The first curtain goes up on One Man, Two Guvnors on Oct. 2 at the swanky new Alley, where I risked frostbite for my first tour last winter. I even showed up for a Houston Center for Photography Photo Crawl, without a camera, just to get another glimpse of that place coming together. Ulrich Franzen’s Brutalist building has new contours, and that will be something to get used to. But inside, the Alley’s fine designers can finally move scenery on and off stage. There’s a fully automated fly loft! The Alley no longer has to be stuck in 1968, when minimalism was all the rage. And there will be more showers for the actors. You have no idea just how important all the things that happen off stage are for actors.
I did so many hard hat tours of The Tobin Center in San Antonio, I probably could have given the tour. But sitting down for my first event there to see AtticRep’s polished performance of Sam Shepherd’s True West, I couldn’t help feeling more attached to the walls around me. I had to restrain myself from telling the woman next to me that I had been underneath her seat. Mostly, I was just so happy to see this small-but-accomplished theater company having the opportunity to present their work in a state-of-the-art facility. AtticRep launches its 10th season with Teatro del Drago’s Pinocchio, part of the International Festival of Performance San Antonio Performances, Nov. 11-22 at the Tobin Center. For many of the Tobin’s resident groups, the Tobin Center has meant increased visibility and a way nicer place to bring their audiences.
Congratulations are in order for Austin’s most famous aerial dance troupe, Blue Lapis Light, on their new 3,000 square foot space. Although I never got to see Annie Arnoult’s new Heights-based Hunter Dance Center in construction, she did send me some fabulous photos of her dancing in a construction zone. The studio is off and running, with a full schedule and an upcoming performance of Whirl! by Open Dance Project, the resident dance company. With several buildings recently completed and in the works, such as Queensbury Theatre, The Silos at Sawyer Yards, The Menil Drawing Institute, Rice University Moody Center for the Arts, and AD Players’ new theater complex, there’s no sign of an arts building slowdown.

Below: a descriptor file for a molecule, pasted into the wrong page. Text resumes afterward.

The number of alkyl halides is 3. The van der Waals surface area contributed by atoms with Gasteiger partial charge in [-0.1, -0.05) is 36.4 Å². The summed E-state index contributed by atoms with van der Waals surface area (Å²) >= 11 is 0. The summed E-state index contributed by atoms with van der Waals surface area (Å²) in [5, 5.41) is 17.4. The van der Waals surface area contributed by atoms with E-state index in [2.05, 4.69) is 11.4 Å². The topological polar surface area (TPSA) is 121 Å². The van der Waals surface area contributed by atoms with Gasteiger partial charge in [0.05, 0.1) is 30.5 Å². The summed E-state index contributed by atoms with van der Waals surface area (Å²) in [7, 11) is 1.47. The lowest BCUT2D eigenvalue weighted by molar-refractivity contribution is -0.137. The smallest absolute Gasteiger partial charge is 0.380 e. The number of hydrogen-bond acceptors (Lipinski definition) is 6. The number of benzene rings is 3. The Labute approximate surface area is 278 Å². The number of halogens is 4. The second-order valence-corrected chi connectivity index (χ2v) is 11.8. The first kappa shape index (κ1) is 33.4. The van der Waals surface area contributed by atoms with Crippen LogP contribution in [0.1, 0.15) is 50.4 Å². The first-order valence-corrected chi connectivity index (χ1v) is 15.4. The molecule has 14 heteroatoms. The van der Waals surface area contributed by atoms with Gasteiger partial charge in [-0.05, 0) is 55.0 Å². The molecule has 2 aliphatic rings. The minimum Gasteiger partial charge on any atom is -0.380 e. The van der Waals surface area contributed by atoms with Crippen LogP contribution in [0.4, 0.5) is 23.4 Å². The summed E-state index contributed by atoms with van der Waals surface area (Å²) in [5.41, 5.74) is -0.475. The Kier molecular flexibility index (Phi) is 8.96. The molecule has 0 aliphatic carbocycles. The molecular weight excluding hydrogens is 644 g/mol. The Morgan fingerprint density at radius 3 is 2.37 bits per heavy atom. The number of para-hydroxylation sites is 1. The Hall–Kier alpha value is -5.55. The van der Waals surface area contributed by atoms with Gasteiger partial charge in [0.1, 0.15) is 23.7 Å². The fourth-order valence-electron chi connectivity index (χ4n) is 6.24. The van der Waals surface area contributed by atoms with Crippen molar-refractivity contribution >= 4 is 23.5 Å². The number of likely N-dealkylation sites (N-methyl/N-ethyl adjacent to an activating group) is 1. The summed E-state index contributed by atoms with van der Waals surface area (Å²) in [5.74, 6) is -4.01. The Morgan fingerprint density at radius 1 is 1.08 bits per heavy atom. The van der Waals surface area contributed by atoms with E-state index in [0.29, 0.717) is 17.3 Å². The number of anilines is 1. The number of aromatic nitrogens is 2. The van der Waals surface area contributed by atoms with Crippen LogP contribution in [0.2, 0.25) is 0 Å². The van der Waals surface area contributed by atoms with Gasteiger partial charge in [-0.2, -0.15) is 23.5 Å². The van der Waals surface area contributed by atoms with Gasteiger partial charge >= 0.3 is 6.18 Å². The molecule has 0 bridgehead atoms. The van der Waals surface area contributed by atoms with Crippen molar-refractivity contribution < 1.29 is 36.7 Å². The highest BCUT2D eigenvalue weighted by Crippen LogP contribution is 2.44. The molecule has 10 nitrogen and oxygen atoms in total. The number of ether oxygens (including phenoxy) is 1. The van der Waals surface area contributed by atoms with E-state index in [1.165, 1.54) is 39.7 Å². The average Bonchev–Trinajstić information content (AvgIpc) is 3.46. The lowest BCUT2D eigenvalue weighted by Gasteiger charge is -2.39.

Whenever people go all nutty about the money spent on new buildings, I tell them about the years I performed in places without doors in the bathrooms. We can tell a lot about how a culture treats its artists by the buildings they occupy. For me, performing in crappy spaces sucked at 25 as much as it did at 45. It’s never romantic. Ever.
I tell them about the tears that ran down my face when they cut the ribbon the METdance’s spacious new Midtown studios. After working in a crumbling building, this now 20-year old dance company has studios worthy of its talent.
I tell them how proud I am that my signature is inscribed on the final steel beam in Houston Ballet‘s Center for Dance, the largest ballet building of its kind in the nation. When those 663 summer intensive students showed up from 10 different countries and 39 different states, they must have thought that ballet is big in Texas. And it is. Just like the building. I also tell them the AtticRep story, that singular feeling of pure joy for this small troupe to realize their dreams in a gorgeous space. All artists deserve that.